Scientific corner

The Relevance of the Processed Blood Volume per Granulocyte and Monocyte Apheresis Session to its Clinical Efficacy in Patients with Ulcerative Colitis

Risa Kikuyama 1Ken FukunagaMikio KawaiYoko YokoyamaKoji KamikozuruNobuyuki HidaYoshio OhdaNaohisa TakedaKoji YoshidaMasaki IimuroKyoichi KatoTomoaki KonoKoji NogamiKazuko NagaseShiro NakamuraYoshiyuki TakeiHiroto MiwaTakayuki Matsumoto, Ther Apher Dial. 2011 Aug;15(4):360-6.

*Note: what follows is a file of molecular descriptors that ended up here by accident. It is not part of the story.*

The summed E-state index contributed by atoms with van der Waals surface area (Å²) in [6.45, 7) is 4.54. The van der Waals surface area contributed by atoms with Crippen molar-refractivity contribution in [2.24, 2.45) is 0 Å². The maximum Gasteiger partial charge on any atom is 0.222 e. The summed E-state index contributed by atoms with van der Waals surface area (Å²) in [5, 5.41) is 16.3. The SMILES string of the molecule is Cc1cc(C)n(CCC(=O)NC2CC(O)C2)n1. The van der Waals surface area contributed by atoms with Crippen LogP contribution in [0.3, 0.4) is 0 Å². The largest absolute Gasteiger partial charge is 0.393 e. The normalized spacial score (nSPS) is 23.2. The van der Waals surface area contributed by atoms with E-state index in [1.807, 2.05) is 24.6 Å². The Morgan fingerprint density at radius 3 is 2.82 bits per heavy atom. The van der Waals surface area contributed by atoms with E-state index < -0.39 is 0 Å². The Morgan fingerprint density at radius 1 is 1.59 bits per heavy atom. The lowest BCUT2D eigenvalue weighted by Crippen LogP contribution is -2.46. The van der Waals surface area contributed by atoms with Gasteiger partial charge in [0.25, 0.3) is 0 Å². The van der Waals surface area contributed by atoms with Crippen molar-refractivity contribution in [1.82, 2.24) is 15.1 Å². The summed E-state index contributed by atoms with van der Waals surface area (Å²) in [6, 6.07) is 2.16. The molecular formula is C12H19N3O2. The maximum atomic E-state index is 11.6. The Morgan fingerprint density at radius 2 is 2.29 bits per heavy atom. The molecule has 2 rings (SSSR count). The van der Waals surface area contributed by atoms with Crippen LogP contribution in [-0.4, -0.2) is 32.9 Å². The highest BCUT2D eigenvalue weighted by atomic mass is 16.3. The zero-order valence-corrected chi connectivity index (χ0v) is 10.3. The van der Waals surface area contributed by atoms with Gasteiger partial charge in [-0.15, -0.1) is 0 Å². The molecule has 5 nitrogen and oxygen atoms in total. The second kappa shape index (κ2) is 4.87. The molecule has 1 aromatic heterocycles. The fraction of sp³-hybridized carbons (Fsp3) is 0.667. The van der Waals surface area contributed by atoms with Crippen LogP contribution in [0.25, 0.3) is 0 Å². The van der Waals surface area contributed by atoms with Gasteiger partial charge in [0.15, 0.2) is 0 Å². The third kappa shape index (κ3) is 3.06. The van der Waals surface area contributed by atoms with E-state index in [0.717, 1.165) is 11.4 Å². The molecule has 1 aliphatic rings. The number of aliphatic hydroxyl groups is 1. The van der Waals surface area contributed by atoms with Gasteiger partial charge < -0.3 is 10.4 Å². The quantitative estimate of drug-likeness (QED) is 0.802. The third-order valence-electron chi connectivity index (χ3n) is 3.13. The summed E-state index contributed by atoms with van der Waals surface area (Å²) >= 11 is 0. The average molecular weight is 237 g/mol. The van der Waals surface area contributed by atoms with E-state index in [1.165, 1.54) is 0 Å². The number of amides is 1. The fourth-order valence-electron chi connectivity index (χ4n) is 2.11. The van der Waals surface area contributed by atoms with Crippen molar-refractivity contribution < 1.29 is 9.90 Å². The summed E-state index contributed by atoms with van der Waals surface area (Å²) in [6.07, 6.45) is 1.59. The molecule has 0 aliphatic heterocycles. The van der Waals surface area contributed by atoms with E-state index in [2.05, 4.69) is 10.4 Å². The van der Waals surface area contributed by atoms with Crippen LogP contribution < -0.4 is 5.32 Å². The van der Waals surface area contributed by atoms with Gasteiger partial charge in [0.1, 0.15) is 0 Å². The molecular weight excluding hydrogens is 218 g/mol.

Granulocyte/monocyte adsorption (GMA) has been introduced as an adjunct intervention for active ulcerative colitis (UC) patients. The processed blood volume (PV) per GMA session is an important factor for its efficacy because depletion of elevated/activated myeloid leukocytes is its main action. Hitherto, this aspect of GMA has been largely ignored. Thirty-three patients were enrolled for remission induction therapy with five weekly GMA sessions at a standard PV of 1800 mL, regardless of patients’ bodyweight (BW). The patients were divided into three groups: high (H)BW (≥ 65 kg, n = 11), 50 kg ≤ medium (M)BW < 65 kg (n = 12), and low (L)BW (≤ 50 kg, n = 10). UC clinical activity index (CAI) was according to Lichtiger, and the clinical efficacies were evaluated at both one week post 3(rd) GMA (Week 4) and one week post 5(th) GMA (Week 6). The average BW was 70.9 ± 6.2 kg in HBW, 55.8 ± 4.5 kg in MBW, and 46.8 ± 1.2 kg in LBW, indicating the mean PV/BW in the three groups being 25.6 ± 2.12, 32.5 ± 2.50, and 38.7 ± 1.0 (mL/kg, P < 0.05), respectively. The LBW group consisted of female patients only. Significant improvements of CAI were seen before treatment at either Week 4 or Week 6 in all groups. A significantly higher remission rate was achieved in the LBW (80.0%) vs. MBW (33.3%) or HBW (27.3%) at Week 6 (P < 0.03). According to this GMA evaluation, the lower-limit of optimum PV/kg should be higher than 38.7 mL/kg for its potential clinical efficacy to be significantly greater than the routine GMA method. Additional BW-oriented GMA studies in larger and gender controlled cohorts of patients should strengthen our findings.

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